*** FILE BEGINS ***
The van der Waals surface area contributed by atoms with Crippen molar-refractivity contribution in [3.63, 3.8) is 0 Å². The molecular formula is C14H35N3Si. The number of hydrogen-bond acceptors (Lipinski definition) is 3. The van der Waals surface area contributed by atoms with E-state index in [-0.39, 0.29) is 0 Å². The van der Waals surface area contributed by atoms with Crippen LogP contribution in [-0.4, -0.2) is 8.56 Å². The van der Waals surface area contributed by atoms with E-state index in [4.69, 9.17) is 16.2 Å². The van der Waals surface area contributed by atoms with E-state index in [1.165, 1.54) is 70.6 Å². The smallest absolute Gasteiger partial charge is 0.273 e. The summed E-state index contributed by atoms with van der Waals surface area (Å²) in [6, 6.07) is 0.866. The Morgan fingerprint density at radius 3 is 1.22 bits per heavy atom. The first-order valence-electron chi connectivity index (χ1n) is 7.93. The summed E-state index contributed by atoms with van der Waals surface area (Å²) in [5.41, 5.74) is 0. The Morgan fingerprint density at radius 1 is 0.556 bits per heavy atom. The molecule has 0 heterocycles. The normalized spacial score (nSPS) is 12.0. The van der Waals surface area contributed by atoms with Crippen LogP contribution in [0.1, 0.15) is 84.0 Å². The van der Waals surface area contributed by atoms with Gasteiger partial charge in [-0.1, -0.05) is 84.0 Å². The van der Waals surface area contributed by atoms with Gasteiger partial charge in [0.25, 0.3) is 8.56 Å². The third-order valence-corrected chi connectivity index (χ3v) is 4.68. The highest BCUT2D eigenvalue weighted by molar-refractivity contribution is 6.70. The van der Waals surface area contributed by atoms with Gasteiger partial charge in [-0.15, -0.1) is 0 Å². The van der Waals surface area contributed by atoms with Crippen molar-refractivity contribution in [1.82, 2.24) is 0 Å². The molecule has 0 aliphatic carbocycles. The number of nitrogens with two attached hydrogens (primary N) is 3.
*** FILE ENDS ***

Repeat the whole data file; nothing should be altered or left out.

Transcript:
The van der Waals surface area contributed by atoms with Crippen molar-refractivity contribution in [3.63, 3.8) is 0 Å². The molecular formula is C14H35N3Si. The number of hydrogen-bond acceptors (Lipinski definition) is 3. The van der Waals surface area contributed by atoms with E-state index in [-0.39, 0.29) is 0 Å². The van der Waals surface area contributed by atoms with Crippen LogP contribution in [-0.4, -0.2) is 8.56 Å². The van der Waals surface area contributed by atoms with E-state index in [4.69, 9.17) is 16.2 Å². The van der Waals surface area contributed by atoms with E-state index in [1.165, 1.54) is 70.6 Å². The smallest absolute Gasteiger partial charge is 0.273 e. The summed E-state index contributed by atoms with van der Waals surface area (Å²) in [6, 6.07) is 0.866. The Morgan fingerprint density at radius 3 is 1.22 bits per heavy atom. The first-order valence-electron chi connectivity index (χ1n) is 7.93. The summed E-state index contributed by atoms with van der Waals surface area (Å²) in [5.41, 5.74) is 0. The Morgan fingerprint density at radius 1 is 0.556 bits per heavy atom. The molecule has 0 heterocycles. The normalized spacial score (nSPS) is 12.0. The van der Waals surface area contributed by atoms with Crippen LogP contribution in [0.1, 0.15) is 84.0 Å². The van der Waals surface area contributed by atoms with Gasteiger partial charge in [-0.1, -0.05) is 84.0 Å². The van der Waals surface area contributed by atoms with Gasteiger partial charge in [0.25, 0.3) is 8.56 Å². The third-order valence-corrected chi connectivity index (χ3v) is 4.68. The highest BCUT2D eigenvalue weighted by molar-refractivity contribution is 6.70. The van der Waals surface area contributed by atoms with Gasteiger partial charge in [-0.15, -0.1) is 0 Å². The van der Waals surface area contributed by atoms with Crippen molar-refractivity contribution in [1.82, 2.24) is 0 Å². The molecule has 0 aliphatic carbocycles. The number of nitrogens with two attached hydrogens (primary N) is 3.